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WALL STREET, CALIFORNIA | SECTOR SPOTLIGHT / JAMES
F. PELTZ

Going for Brokerages

Although the trading houses are susceptible to market swings, selective stock pickers can find solid value. And a rule change by the Fed could fuel brokerage takeovers by banks.

November 05, 1996|James F. Peltz

The stock market is still near record highs, so it stands to reason one might lean toward brokerage stocks. Easy money, right?

Hardly.

Sure, the brokerages have risen on the market's historic tide in 1996, with many posting double-digit earnings gains this year that have lifted their stock prices sharply higher.

Dow Jones' index of 96 industry groups shows the major brokerage stocks with a 26% average gain so far this year, ranking the group 13th overall and well above the 14% gain for Standard & Poor's 500-stock index.

But the market's rally will inevitably slow or stop. Then what?

The solution is to hedge by being picky. If the market tanks, a choice selection can include brokerages that should prosper anyway. If the market keeps rallying, most of the brokerages will probably climb some more in any case. Nothing is lost by being choosy.

That means narrowing the field to see whose prospects look most enticing: the big New York wire houses or the regionals, the full-service firms or the discounters, the retail-oriented firms or those that heavily trade for their own accounts.

And there's one other factor that's going to play a big role in those prospects. By year's end, the Federal Reserve Board is expected to allow commercial banks to expand the amount of stock and bond underwriting they can do, to 25% of their securities affiliates' revenues from the current 10%.

Once the rule is in place, some commercial banks will try to expand overnight by acquiring existing brokerage firms, experts predict. Such deals could be quick windfalls for brokerage-stock investors.

But that's not easy money, either. No one knows for sure which brokerages will be gobbled up, or at what price. Also, the Fed's proposal isn't brand-new; the central bank has been talking about the rule change for months, which means Wall Street has had plenty of time to build that takeover premium into the brokerages' current stock prices.

With all of that in mind, what are the choices? One way to narrow the field is to see which brokerages are still trading at low prices relative to their profits, even with this year's rally.

Some of Wall Street's most familiar names are selling at relatively cheap price-to-earnings multiples, according to the research firm Market Guide Inc. in Lake Success, N.Y. Salomon Inc., for instance, is selling for little more than 6 times its trailing annual earnings (after excluding special charges and other one-time gains or losses) and Bear, Stearns & Co. and PaineWebber Group Inc. are carrying P/E multiples of less than 8. (The median P/E for the group is 9.2.)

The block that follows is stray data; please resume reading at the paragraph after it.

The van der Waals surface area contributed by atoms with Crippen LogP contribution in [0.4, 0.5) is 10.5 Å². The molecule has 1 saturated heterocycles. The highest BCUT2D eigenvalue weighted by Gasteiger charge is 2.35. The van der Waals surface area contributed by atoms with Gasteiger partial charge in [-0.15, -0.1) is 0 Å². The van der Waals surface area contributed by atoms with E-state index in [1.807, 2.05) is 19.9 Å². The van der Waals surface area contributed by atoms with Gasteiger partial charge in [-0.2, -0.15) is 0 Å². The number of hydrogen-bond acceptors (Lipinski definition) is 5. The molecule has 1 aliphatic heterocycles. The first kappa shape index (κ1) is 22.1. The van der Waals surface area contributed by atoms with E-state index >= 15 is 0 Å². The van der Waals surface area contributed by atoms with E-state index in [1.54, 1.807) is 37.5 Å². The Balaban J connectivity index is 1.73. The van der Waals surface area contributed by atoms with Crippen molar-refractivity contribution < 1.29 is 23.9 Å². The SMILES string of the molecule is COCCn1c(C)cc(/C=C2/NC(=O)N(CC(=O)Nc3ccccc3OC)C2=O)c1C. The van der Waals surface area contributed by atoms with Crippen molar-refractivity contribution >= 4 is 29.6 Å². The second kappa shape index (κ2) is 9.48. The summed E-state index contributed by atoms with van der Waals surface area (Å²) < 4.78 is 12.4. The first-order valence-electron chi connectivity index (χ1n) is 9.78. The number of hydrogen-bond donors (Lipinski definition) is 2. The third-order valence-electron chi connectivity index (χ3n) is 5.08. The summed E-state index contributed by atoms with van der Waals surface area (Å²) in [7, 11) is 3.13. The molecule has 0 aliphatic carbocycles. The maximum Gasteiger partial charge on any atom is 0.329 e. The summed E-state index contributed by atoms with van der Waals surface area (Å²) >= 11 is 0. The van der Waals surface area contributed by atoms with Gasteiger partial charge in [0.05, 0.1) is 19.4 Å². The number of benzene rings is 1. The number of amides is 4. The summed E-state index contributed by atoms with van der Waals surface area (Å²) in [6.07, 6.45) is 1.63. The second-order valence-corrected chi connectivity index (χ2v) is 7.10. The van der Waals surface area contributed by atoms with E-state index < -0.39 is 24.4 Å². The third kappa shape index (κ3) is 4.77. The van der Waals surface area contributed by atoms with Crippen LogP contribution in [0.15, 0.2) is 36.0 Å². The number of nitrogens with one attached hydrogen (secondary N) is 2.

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Lest one think Wall Street overlooked something, it's no coincidence that the trio includes Salomon and Bear Stearns. They specialize in trading securities for their own accounts, as opposed to serving huge retail networks for individual customers, and thus they tend to be much more susceptible to swings in the market, and are heavily dependent on their own trading skills. So Wall Street keeps a wary eye on them.

They have their fans, however. Salomon, currently trading near $45 a share, is a favorite of Alison Deans, an analyst with broker Smith Barney Inc. (which is owned by insurance giant Travelers Group). One reason: Salomon is working to build up the non-trading parts of its business and reduce its exposure to the markets' volatility.

Speaking of the major firms, Lehman Bros. Holdings Inc. is repeatedly rumored to be a takeover target, mainly because it has a strong underwriting franchise but remains small enough to be acquired by, say, a major insurance company or foreign bank.

Be careful, though. The rumors have helped send Lehman's stock on a roller-coaster ride in 1996 and now it's back trading at about $25 a share--its average price for the year overall. It's also trading at 8.5 times its trailing annual profit, a lower multiple than the one being accorded the much stronger and financially predictable Merrill Lynch & Co.

The heaviest takeover speculation involves the regional brokerages, which are viewed as the ripest buyout candidates for commercial banks after the Fed makes its rule change.

Oppenheimer & Co. analyst Steven Eisman is recommending three stocks on that basis: Alex. Brown Inc., McDonald & Co. and Morgan Keegan Inc. Why them? All have strong investment banking operations for their size--and investment banking is what the commercial banks are after.

And what about the discounters? Thanks to its swelling mutual fund business and surging profit, discount king Charles Schwab Corp. is one of the richest brokerage stocks around. At one point this year it traded for a princely 34 times trailing earnings; the stock still carries a multiple of 20 at its recent price of about $25 a share, and it's up more than 20% this year.

That didn't stop Michael Freudenstein of J.P. Morgan Securities from recently putting Schwab on his buy list. He noted that Schwab continues to add new customers at a record pace, with 1 million likely to sign up this year.

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